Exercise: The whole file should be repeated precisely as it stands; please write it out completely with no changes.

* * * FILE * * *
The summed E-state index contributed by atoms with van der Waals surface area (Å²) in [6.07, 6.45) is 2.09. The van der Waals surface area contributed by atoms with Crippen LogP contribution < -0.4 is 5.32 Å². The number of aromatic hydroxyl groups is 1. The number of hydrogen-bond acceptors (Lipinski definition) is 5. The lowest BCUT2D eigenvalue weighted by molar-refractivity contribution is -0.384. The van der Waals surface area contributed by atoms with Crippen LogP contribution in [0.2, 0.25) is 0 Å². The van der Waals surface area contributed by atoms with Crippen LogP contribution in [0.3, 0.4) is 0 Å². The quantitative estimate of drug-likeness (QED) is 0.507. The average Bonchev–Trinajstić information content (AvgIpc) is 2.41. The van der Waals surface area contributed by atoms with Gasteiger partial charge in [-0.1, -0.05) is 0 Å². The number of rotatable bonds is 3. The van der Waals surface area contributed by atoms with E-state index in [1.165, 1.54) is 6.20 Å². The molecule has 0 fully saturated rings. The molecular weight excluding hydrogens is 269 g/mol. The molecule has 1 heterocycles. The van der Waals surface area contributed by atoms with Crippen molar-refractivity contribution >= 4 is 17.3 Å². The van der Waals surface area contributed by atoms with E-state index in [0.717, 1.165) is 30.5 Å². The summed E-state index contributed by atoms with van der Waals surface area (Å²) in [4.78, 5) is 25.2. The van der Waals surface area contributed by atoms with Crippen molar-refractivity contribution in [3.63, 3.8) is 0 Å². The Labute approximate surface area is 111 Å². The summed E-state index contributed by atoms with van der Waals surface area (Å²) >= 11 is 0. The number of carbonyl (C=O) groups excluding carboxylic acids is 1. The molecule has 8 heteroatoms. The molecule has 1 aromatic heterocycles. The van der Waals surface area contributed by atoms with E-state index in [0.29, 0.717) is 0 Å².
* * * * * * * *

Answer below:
The summed E-state index contributed by atoms with van der Waals surface area (Å²) in [6.07, 6.45) is 2.09. The van der Waals surface area contributed by atoms with Crippen LogP contribution < -0.4 is 5.32 Å². The number of aromatic hydroxyl groups is 1. The number of hydrogen-bond acceptors (Lipinski definition) is 5. The lowest BCUT2D eigenvalue weighted by molar-refractivity contribution is -0.384. The van der Waals surface area contributed by atoms with Crippen LogP contribution in [0.2, 0.25) is 0 Å². The van der Waals surface area contributed by atoms with Crippen LogP contribution in [0.3, 0.4) is 0 Å². The quantitative estimate of drug-likeness (QED) is 0.507. The average Bonchev–Trinajstić information content (AvgIpc) is 2.41. The van der Waals surface area contributed by atoms with Gasteiger partial charge in [-0.1, -0.05) is 0 Å². The number of rotatable bonds is 3. The van der Waals surface area contributed by atoms with E-state index in [1.165, 1.54) is 6.20 Å². The molecule has 0 fully saturated rings. The molecular weight excluding hydrogens is 269 g/mol. The molecule has 1 heterocycles. The van der Waals surface area contributed by atoms with Crippen molar-refractivity contribution >= 4 is 17.3 Å². The van der Waals surface area contributed by atoms with E-state index in [0.717, 1.165) is 30.5 Å². The summed E-state index contributed by atoms with van der Waals surface area (Å²) in [4.78, 5) is 25.2. The van der Waals surface area contributed by atoms with Crippen molar-refractivity contribution in [3.63, 3.8) is 0 Å². The Labute approximate surface area is 111 Å². The summed E-state index contributed by atoms with van der Waals surface area (Å²) >= 11 is 0. The number of carbonyl (C=O) groups excluding carboxylic acids is 1. The molecule has 8 heteroatoms. The molecule has 1 aromatic heterocycles. The van der Waals surface area contributed by atoms with E-state index in [0.29, 0.717) is 0 Å².